Amazon introduces IMDb Freedive ad-supported videos…but Prime Video loses some content

Amazon introduces IMDb Freedive ad-supported videos…but Prime Video loses some content

Amazon has recently introduced

IMDb Freedive

This is a fascinating development, and a real step into a new market!

IMDb (Internet Movie Database) is a site that I probably use daily, and have done so for many years. It is, in my opinion, the best movie (and TV) reference site on the web. I use it as a measure…”I wish I had an IMDb for books/commercials/and so on”.

Amazon bought it in 1998 (it had launched in 1990). At the time, we could see interesting possibilities for it. Some people were concerned that Amazon might commercialize it in a different way, or filter it (to drive people to Amazon). However, my experience is that when Amazon buys a company, it is often buying the philosophy and leadership of that company, not just the assets. It was some time before Amazon’s presence was even easily detectable on the site. That has changed, with links to Prime Videos, for example, but it isn’t overwhelming.

I believe it was January 11th (yesterday) that IMDb Freedive was launched, offering ad-supported movies (some well-known and recent) and TV series (some with strong fandom) for free viewing.

Why did they do this?

Well, one reason is undoubtedly to sell more of the

Fire TV family (at AmazonSmile: benefit a non-profit of your choice by shopping*)

While you can watch IFd (that’s my new abbreviation for it…I figured I’d follow the IMDb precedent of making the last letter small and the last part of a compound word) on a computer, I’m sure the majority of people will want to watch on media streamers. Just as Roku has content which leads people to purchase that device, this may lead to the same thing happening for Fire TV devices.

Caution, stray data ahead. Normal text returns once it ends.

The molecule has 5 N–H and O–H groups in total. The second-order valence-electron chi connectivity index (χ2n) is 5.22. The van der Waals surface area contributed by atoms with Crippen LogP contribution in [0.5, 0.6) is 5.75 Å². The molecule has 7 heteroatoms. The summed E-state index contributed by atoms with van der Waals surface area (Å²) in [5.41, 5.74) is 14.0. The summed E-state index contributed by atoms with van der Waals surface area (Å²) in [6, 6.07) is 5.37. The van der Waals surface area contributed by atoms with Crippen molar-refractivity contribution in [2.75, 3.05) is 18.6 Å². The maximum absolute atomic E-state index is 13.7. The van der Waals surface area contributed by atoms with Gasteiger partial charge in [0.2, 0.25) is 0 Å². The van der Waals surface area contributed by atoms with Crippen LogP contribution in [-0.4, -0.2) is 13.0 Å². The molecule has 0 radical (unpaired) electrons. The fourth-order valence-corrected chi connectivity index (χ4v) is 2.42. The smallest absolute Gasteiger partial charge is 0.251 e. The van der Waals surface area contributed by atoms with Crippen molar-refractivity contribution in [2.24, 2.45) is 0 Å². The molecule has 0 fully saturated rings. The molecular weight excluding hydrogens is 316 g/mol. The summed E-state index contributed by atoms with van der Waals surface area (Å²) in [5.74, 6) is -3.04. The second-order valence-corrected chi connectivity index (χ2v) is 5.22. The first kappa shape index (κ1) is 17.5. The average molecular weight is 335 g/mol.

Is the content tempting?

Yes!

At launch, it includes:

Movies

  • Awakenings
  • Foxcatcher
  • Memento
  • Monster
  • Junebug
  • Look Who’s Talking
  • Lords of Dogtown
  • Johnny Mnemonic
  • Short Circuit
  • Drive
  • The Mask of Zorro
  • The Fisher King

Just for movies, that means there are recent movies, Oscar-nominated movies, geek-friendly movies, cult classics…there don’t appear to be a ton of them (I’ve only listed a few), but free, right? That’s if you are okay with ads.

TV

  • Fringe
  • Heroes
  • The Bachelor
  • Without a Trace
  • Caprica
  • Kitchen Nightmares
  • Warehouse 13
  • Giligan’s Island
  • Dallas (the original)
  • Lexx
  • The Rifleman

While these aren’t the type of current shows you can see on Hulu, they can challenge the some of the older content you can see there, on Netflix, and on the similarly ad-supported Tubi.

I do use Tubi, and I think they may be the most immediately challenged of the streaming services by this development.

The ad experience isn’t bad, and is also similar to Tubi. They seem to have been reasonably careful about where a movie cuts to a commercial (actually, usually more than one). The ads are current: the Clark series were the pest control employee encounters supernatural creatures, for example.

I would love to see a more sophisticated discovery method, but that’s been true for me for Prime Video as well. For example, I want to just be able to see all titles listed alphabetically…seems like that would be as easy as ABC. 😉

Speaking of Prime Video, that is the one significant negative to the launch of IFd that I’ve found.

I went to watch Gilligan’s Island on it, partially to test it out…weirdly, it didn’t automatically want me to start with the first episode, but it let me switch to that. That could be because I’ve binged it on Prime before, though…maybe it was picking up where I left off.

However…

I couldn’t find a way to switch it back to Prime…watching with commercials was the only choice I was being given.

I wanted to confirm what that seemed to indicate; that some videos had left Prime and migrated to IFd, taking something away from Prime members.